Bristol Bay sockeye fishery comes in as second largest in 20 years
The final tally is in, and Bristol Bay fishermen saw their second largest sockeye return in two decades this summer - but by other measures, it wasn't as robust a fishery as some years past.
The Alaska Department of Fish and Game released an updated run summary on Sept. 9, which reported a total harvest of 37.3 million sockeye and total run of 51.4 million fish, the second largest since 1996.
That was well above the 46 million sockeye run expected before the season began, and above the 35.1 million average over that time period. It was also larger than the 46 million fish expected before the season began.
Egegik, Nushagak, Togiak and Ugashik all posted larger-than-forecast runs, while Naknek-Kvichak actually came in below forecast. Ugashik and Igushik had larger escapements than their goal ranges, but every other river system was within its goal range for sockeye, although the Alagnak survey indicated a smaller chinook run than expected.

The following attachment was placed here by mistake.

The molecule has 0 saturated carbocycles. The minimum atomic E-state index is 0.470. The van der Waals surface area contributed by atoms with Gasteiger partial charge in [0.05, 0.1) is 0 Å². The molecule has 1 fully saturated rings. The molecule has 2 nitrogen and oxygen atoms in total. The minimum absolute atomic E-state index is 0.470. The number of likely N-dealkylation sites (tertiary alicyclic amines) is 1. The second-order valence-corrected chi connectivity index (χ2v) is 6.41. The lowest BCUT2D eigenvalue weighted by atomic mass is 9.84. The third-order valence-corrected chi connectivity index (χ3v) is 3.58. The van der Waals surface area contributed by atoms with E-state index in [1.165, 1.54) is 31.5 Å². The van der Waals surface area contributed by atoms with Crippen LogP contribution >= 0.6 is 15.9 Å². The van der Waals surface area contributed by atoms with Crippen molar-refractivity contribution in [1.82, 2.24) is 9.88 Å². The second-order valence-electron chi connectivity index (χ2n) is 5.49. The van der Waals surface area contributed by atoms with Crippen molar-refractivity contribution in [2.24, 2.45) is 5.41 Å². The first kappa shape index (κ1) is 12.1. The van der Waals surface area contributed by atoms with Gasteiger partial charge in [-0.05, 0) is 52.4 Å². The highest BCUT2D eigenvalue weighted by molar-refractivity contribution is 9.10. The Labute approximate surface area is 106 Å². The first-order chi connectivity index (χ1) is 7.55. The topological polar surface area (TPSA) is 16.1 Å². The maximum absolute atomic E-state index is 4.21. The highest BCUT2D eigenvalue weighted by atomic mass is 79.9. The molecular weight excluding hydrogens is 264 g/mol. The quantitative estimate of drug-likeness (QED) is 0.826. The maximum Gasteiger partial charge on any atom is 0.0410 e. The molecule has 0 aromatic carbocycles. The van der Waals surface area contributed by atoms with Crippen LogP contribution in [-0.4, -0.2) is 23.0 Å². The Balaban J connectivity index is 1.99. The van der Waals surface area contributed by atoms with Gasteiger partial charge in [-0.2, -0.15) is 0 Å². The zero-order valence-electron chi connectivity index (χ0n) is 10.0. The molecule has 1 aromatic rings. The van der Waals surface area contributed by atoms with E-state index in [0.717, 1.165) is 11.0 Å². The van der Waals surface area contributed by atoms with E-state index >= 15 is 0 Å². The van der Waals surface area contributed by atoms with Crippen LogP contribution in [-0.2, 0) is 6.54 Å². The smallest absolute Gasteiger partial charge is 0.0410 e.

Fish prices and size were still on the small side, but larger than in 2015. According to the run summary, the sockeye fishery was worth $153.2 million. That's an increase from the $92.4 million value in 2015, and based on an average ex-vessel price of 76 cents per pound this past summer. That's a preliminary fishery value, and does not include quality bonuses, or post-season bonuses.
The preliminary average sockeye size was 5.4 pounds, up from 2015 but still smaller than average.
Like 2015, however, the final review suggests that it was a very late sockeye run - at least seven days.
And by early September, while the sockeye run seemed to be over, some fishermen were still targeting silvers. The preliminary harvest count was about 91,387 silvers, the vast majority of which came from the Nushagak District, as is typically the case. There, more than 80,000 silvers were harvested in the 2016 fishery, which was more than the 20-year average.
For all species, the 2016 fishery was worth $156 million. Chum came in as the second most valuable fishery, with about 1 million fish worth an average 32 cents per pound making for a chum fishery value of about $2 million. That was slightly more fish than the 20-year average, and the Nushagak District was the largest contributor to the chum fishery.
Chinooks came in as the least valuable fishery, worth $249,000 for 2016, with a price per pound of about 67 cents. The 29,570 chinook landed commercially was about half of the 20-year average of 49,368. Nushagak, Egegik, Naknek-Kvichak and Togiak had smaller-than-average chinook catches, causing the overall low numbers. The Ugashik harvest was actually larger than usual, with 1,146 caught in 2016, compared to an average of 852 for that district over the past 20 years.
Molly Dischner can be reached at firstname.lastname@example.org.